Pennsylvania has produced many of the great authors you know and love. Here are a few great classics.
Editor’s note: The end of a Dean Koontz novel can shock and thrill you. Laura Wiesberger’s stories can draw you in. The grand scope of a James Michener tome can leave you in awe.
Our state has a rich literary history, from Louisa May Alcott to August Wilson, and it has also produced some of the biggest best-selling authors of fiction and nonfiction works, from Mark Bowden to Jennifer Weiner.
With that in mind, The Keystone has come up with a Summer Reading List of books by Pennsylvania authors or set in the Keystone State. Until the end of August, we will bring a different genre of books to you. The first ran last week.
If you’re looking for a classic with a Pennsylvania connection, you’re in luck. The state is overflowing with them. Let’s take a look at five of them.
August Wilson wrote several gripping plays centered on his native Pittsburgh. He was particularly lauded for “The Piano Lesson” and “Fences.”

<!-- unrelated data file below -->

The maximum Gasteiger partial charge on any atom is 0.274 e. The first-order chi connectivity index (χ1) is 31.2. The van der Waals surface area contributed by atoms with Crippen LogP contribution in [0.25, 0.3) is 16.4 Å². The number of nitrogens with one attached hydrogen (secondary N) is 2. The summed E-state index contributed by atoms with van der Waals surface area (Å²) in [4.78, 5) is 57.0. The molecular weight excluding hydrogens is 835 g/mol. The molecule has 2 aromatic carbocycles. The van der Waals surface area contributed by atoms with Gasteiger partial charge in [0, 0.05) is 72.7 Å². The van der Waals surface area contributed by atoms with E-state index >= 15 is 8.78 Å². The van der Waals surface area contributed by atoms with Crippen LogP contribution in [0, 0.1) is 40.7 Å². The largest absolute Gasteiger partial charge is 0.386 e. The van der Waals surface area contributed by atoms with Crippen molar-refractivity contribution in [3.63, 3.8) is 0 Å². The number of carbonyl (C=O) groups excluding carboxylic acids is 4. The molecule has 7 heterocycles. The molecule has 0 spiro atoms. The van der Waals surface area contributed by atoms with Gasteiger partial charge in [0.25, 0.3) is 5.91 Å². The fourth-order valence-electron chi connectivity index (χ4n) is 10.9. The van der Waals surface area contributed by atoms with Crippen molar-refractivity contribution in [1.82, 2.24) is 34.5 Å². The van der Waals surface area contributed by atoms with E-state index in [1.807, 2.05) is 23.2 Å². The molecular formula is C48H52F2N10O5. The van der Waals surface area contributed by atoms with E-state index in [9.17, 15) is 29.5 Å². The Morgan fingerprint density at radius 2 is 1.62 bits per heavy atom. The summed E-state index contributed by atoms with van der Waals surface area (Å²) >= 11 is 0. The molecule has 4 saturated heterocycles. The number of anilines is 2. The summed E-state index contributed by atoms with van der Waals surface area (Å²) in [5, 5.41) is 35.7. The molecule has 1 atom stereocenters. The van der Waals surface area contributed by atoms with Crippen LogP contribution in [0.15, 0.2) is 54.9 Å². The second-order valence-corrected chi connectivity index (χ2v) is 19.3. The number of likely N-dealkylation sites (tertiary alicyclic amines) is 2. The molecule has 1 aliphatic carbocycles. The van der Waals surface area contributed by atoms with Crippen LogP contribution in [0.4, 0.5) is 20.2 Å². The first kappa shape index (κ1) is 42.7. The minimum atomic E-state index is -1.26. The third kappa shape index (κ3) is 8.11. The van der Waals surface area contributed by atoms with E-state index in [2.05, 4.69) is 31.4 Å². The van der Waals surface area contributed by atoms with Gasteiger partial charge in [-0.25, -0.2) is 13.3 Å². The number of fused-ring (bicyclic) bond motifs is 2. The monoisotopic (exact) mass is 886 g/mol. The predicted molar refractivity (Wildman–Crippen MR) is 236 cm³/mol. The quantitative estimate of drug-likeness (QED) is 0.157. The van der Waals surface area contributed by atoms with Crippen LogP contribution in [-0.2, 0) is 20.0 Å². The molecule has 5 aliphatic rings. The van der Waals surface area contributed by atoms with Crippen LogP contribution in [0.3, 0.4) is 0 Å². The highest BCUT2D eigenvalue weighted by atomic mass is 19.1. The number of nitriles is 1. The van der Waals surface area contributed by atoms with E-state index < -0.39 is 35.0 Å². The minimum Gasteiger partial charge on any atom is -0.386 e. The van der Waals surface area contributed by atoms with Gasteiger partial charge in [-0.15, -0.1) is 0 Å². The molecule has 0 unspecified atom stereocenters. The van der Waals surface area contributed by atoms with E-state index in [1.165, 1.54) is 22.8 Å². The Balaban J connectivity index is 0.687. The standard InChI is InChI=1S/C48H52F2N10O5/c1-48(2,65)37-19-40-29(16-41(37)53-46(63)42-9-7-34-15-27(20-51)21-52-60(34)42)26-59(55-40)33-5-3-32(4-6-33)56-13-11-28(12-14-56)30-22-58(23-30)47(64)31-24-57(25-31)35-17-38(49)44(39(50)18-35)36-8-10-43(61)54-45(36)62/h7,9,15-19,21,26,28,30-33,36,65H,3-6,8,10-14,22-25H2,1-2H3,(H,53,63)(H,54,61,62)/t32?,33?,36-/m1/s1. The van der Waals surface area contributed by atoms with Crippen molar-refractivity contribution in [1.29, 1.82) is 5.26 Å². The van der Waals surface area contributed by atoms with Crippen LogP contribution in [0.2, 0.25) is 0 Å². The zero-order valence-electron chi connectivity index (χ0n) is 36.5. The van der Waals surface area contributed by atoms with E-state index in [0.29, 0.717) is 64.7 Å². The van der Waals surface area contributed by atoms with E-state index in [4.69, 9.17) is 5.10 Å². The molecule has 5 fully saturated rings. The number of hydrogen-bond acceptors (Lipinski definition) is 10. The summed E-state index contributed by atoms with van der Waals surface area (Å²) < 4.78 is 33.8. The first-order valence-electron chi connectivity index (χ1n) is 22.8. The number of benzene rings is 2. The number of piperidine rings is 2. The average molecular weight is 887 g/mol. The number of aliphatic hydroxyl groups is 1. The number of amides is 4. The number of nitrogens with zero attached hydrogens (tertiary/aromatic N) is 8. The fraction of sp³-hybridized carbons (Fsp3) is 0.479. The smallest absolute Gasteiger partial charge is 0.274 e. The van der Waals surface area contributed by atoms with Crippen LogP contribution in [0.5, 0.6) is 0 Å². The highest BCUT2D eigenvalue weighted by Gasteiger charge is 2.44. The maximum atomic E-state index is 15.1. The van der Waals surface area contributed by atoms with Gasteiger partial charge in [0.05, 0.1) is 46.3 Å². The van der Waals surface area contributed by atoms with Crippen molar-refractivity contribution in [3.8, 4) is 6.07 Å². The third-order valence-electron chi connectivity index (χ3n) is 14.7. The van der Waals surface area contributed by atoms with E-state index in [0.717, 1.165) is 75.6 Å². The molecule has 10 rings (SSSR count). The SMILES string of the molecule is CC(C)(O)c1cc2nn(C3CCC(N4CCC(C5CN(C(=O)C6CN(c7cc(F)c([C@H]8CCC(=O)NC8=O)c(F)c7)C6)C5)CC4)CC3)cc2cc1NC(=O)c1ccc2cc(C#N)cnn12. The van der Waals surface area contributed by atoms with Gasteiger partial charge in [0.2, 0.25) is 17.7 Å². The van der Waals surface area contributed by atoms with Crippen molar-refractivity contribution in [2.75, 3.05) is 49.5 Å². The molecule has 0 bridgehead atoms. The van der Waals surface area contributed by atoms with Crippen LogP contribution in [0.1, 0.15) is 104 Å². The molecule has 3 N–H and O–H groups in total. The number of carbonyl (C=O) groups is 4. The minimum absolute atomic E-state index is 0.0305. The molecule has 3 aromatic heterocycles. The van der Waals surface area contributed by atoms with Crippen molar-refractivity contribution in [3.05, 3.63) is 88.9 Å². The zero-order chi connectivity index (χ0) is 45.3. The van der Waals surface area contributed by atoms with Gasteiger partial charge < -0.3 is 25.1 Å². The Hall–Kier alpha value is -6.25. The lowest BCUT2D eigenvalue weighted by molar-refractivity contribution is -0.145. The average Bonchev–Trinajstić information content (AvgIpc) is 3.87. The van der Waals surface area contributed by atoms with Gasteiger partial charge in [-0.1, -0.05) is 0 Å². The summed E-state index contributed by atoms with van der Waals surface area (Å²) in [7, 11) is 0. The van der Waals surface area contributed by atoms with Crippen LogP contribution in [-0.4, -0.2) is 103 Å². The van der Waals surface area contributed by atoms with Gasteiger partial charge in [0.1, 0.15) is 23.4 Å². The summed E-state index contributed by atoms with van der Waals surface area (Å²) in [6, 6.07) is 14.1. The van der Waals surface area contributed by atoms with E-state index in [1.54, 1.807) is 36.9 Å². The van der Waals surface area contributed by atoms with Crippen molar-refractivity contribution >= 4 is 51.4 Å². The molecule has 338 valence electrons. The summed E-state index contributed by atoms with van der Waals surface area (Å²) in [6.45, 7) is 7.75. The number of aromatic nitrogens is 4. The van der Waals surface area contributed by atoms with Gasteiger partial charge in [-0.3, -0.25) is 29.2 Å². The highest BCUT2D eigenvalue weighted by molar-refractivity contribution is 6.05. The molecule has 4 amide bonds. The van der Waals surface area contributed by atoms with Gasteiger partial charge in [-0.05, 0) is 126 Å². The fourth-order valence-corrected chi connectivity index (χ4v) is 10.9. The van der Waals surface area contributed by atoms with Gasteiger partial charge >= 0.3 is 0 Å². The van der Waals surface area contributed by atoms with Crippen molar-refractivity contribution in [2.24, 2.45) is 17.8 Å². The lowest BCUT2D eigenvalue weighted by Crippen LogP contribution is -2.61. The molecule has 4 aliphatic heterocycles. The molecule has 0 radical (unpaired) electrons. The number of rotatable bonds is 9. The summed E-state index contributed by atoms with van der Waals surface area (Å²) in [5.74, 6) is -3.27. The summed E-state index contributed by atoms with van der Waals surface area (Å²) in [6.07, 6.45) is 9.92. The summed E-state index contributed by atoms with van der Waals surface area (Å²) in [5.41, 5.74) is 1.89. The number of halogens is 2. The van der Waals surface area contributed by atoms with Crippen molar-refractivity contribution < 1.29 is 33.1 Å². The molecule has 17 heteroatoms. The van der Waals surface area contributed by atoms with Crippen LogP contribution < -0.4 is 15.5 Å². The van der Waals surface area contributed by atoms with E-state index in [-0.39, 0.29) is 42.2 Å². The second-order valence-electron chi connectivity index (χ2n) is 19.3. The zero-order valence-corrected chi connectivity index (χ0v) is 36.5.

“Fences,” which was made into a movie starring Denzel Washington, is about a former Negro League baseball player struggling with his place in his family and his world.
The Good Earth
Pearl S. Buck spent half her life in Bucks County, where she wrote and worked on humanitarian projects. Her classic “The Good Earth” won the Pulitzer Prize and helped her win a Nobel Prize.
The book tells the story about family life in a Chinese village in the early 1900s.
Louisa May Alcott, who was born in Germantown, created the beloved March sisters, who first appeared in this classic in 1868.
The book about four girls growing up in New England has spawned several movie and television adaptations.
Reading native John Updike became one of the 1960s’ most heralded writers. “Run” is the first in a series about Henry Angstrom.
In this novel, Harry, a former basketball star, keeps running away from commitments. Every time he takes flight, his life gets worse.
Tales of the South Pacific
The novel that inspired the musical is one of James Michener’s best. The Doylestown native wrote several familial epics, often based on geographical locations such as “Texas” and “Hawaii.”
“South Pacific” includes several loosely interconnected stories that deal with Americans stationed in the region around World War II, and the colonists and indigenous peoples.